The name of Cono was that of a Winnebago Indian chief who, it is said, hunted along the Wapsipinicon River in
the township in the very early days before the white men came. The earliest settlers knew him and said that he
was a "good Injun" if one ever lived.
The Township of Cono was organized and set apart as a separate township on September 21, 1858. The order of the
county judge to this effect follows: "Be it known, that on this 21st day of September, 1858, it hereby is
ordered that a new township be formed of the thirty six sections of Congressional township 87, range S, in said
county, and that it take the name Cono, all in accordance with the petition of Jonathan Simpson, W. McCaughty and
others. Signed, Stephen J. W. Tabor, county judge."
The first election was held in 1858. George Anson. J. B. Gleason and Samuel Hovey were elected trustees; Martin
C. Glass and M. Hampton, justices; W. McCaughty, assessor; and Edward Hovey, county supervisor.
The first permanent settlement in the township was made by John Cordell in 1843, on a small creek near the present
site of Quasqueton. He came from Ohio and entered his land from the Government immediately on his arrival. He lived
in this township only one year and then he moved to Liberty Township, where he resided until his death. In the
fall of 1851 Cordell was one of the commissioners who surveyed the road from Quasqueton to the county seat of Marshall
County. This was a state road. He died at Quasqueton in the year 1858.
William Rounds come to this township about 1852 and built his shanty on Sand Creek He remained only a short time,
however, having become very dissipated and deserted his family and went to Kansas where he died soon after. Mrs.
Rounds went to Marion and the children were bound out.
Leander Keys and T. B. Burgess settled here in 1845 and are credited as having built the first frame house in the
township. Keys was a carpenter by trade and Burgess was a tailor, but it is said that they worked at their respective
trades only "occasionally." Burgess married a girl from Wisconsin, then rented his farm and went to that
state, where he lived a short time, eventually returning and selling his interest in the farm, then going to Cedar
Rapids, where he started a livery stable. Keys went to California in 1850, and after two or three years in that
state, came back and married Cora Anna Coffin, of Delaware County Then he moved to Independence and engaged in
the dry goods business and was elected sheriff of the county while living here. He soon moved back to California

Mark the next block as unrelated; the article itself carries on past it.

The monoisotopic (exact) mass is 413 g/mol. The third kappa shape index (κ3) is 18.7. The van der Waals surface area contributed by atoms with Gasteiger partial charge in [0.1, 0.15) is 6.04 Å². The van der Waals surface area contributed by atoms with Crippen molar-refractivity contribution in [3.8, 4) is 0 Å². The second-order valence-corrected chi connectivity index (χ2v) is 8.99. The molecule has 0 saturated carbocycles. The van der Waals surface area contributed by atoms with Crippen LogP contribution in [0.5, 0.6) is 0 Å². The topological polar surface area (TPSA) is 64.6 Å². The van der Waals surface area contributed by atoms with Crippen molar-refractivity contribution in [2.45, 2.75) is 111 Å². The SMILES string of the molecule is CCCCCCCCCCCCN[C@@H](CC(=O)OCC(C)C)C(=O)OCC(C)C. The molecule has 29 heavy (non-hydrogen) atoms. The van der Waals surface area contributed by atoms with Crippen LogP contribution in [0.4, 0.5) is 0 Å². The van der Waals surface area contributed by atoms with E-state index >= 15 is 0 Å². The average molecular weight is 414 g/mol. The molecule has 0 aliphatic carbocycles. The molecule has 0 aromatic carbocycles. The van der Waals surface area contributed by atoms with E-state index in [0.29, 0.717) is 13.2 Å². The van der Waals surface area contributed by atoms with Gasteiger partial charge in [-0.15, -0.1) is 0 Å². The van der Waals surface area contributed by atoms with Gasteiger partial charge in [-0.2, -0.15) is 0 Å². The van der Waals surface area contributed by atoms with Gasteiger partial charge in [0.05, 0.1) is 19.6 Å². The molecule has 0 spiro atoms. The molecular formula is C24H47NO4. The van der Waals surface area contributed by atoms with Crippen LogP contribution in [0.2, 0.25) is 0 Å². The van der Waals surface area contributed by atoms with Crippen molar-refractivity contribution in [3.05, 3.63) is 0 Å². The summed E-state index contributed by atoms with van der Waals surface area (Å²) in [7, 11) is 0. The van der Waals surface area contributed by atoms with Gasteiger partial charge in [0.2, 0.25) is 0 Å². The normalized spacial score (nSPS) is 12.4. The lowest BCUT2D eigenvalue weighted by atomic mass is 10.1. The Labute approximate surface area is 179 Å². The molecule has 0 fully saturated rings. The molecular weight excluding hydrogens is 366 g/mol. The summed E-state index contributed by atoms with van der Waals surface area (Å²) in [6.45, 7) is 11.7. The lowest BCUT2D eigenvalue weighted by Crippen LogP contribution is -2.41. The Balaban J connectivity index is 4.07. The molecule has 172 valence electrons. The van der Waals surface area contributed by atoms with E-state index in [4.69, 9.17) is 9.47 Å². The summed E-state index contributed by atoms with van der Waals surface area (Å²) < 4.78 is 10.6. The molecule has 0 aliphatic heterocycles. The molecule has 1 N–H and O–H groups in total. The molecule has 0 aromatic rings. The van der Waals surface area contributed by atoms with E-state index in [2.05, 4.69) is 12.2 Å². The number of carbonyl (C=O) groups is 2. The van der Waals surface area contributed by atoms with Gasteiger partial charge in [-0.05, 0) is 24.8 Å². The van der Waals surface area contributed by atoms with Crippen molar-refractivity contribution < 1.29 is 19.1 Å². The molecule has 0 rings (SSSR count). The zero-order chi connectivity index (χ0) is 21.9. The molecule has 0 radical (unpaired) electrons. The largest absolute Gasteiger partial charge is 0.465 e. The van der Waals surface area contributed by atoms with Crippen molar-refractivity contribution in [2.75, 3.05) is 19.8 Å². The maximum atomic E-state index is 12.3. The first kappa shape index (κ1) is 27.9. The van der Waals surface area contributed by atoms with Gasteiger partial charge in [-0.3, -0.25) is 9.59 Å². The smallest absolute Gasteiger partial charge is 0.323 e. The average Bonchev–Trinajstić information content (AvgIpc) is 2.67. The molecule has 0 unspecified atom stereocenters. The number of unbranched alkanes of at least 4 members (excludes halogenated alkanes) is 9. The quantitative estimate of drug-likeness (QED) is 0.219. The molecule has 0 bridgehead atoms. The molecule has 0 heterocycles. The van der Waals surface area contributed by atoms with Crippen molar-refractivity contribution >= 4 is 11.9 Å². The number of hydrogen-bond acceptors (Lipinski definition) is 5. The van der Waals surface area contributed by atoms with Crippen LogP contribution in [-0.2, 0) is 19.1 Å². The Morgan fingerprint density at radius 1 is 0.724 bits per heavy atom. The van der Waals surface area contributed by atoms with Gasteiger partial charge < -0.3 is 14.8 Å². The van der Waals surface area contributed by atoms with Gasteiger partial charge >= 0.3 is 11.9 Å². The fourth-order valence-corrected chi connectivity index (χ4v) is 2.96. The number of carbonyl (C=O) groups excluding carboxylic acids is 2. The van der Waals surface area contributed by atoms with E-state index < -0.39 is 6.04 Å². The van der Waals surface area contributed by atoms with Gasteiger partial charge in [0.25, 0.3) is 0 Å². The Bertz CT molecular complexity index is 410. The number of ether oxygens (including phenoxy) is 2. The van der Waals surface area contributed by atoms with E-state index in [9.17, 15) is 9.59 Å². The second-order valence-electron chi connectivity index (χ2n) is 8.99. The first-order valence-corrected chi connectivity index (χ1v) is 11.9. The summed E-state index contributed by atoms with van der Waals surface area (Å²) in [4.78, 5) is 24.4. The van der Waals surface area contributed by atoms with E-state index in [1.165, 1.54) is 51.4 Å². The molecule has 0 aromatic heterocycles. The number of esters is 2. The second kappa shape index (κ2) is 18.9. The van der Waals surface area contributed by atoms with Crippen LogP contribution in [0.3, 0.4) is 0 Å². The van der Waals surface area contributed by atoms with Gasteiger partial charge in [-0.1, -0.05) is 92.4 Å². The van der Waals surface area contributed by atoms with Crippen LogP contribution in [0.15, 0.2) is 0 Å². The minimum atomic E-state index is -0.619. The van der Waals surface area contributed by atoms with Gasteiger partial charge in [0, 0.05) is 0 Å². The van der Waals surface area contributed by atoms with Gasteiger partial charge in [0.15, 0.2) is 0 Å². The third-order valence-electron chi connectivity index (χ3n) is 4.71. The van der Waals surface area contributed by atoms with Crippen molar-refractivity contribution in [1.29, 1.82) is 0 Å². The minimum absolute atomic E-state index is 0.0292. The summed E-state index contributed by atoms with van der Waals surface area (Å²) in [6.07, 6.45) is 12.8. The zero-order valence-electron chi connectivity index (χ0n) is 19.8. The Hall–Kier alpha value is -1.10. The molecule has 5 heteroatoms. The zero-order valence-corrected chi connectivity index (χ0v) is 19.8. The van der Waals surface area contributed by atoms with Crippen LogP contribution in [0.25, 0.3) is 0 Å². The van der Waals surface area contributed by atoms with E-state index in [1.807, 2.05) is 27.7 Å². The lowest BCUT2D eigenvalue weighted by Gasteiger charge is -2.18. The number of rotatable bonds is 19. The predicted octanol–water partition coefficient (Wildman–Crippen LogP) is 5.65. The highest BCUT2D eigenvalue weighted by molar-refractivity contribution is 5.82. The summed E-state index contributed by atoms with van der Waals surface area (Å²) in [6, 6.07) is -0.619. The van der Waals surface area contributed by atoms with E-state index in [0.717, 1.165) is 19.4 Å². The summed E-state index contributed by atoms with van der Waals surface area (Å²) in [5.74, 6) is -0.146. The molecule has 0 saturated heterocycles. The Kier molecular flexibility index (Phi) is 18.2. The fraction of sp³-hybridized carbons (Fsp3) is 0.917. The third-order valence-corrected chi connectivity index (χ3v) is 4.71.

and stayed there until his death.
George Anson, a native of England, came to this state in 1853 and worked at his trade as gunsmith in this township.
The date of his departure is not known.
Morris Todd became a resident of Buchanan County in 1854, and in the year 1863 he moved to Cono Township and settled
on section 3. For over twelve years he served the county as assessor, and also was a member of the county board
Jacob Kress settled here in 1856, coming from the State of Illinois. He was born in Baden Baden, Germany, in 1836
His marriage occurred in Cono in 1857. He resided here for a number of years and had one of the best farms in the
county before his death.
Adam Gimpher came from Germany and settled in the south part of Cono Township in 1857. Henry Burnham became a settler
of the township in 1857 and pursued his trade of blacksmith. He served the county once as supervisor and has been
a director several times of the county schools. He possessed one of the good farms in the township, all of which
land was built up by his labor and perseverance.
W. G. Anson became a resident of Cono Township in 1853 and here followed his trade as cabinet maker. He was a native
Englishman He married a Quasqueton girl, Harriet Blair. He gave up his trade a few years after coming to this country
and then became a farmer.
Perhaps the first death to occur in the township was that of Allen Cordell, a son of John Corderl, in the summer
The epidemic of fever and ague which struck the community in 1844 and 1.845 seized upon nearly every person living
here at that time. Dr. E. Brewer, living near Quasqueton, was the only available physician, so he attended to all
of the cases.
L. Keys and T. K. Burgess raised the first wheat in the township in the summer of 1846.
The first white child born in the township was Lucien Stout.
It is said that the first marriage was between William Burway and Jane A. Cooper on February 5, 1854. D. C. Hastings
and Margaret A. Cooper were also married on August 3d of that year.
A postoffice was established in the southeast part of the township about the year 1849 and H H Grimm was appointed
postmaster. The office was abolished six years after. The postoffice at Rowley was established in the year 1873.
An Evangelical religious society was organized in 1857 and Rodolph IDeipher was the first pastor. There were fifteen
members at this time. In 1869 they constructed a house of worship near the center of the township The society has
been disbanded for a score of years.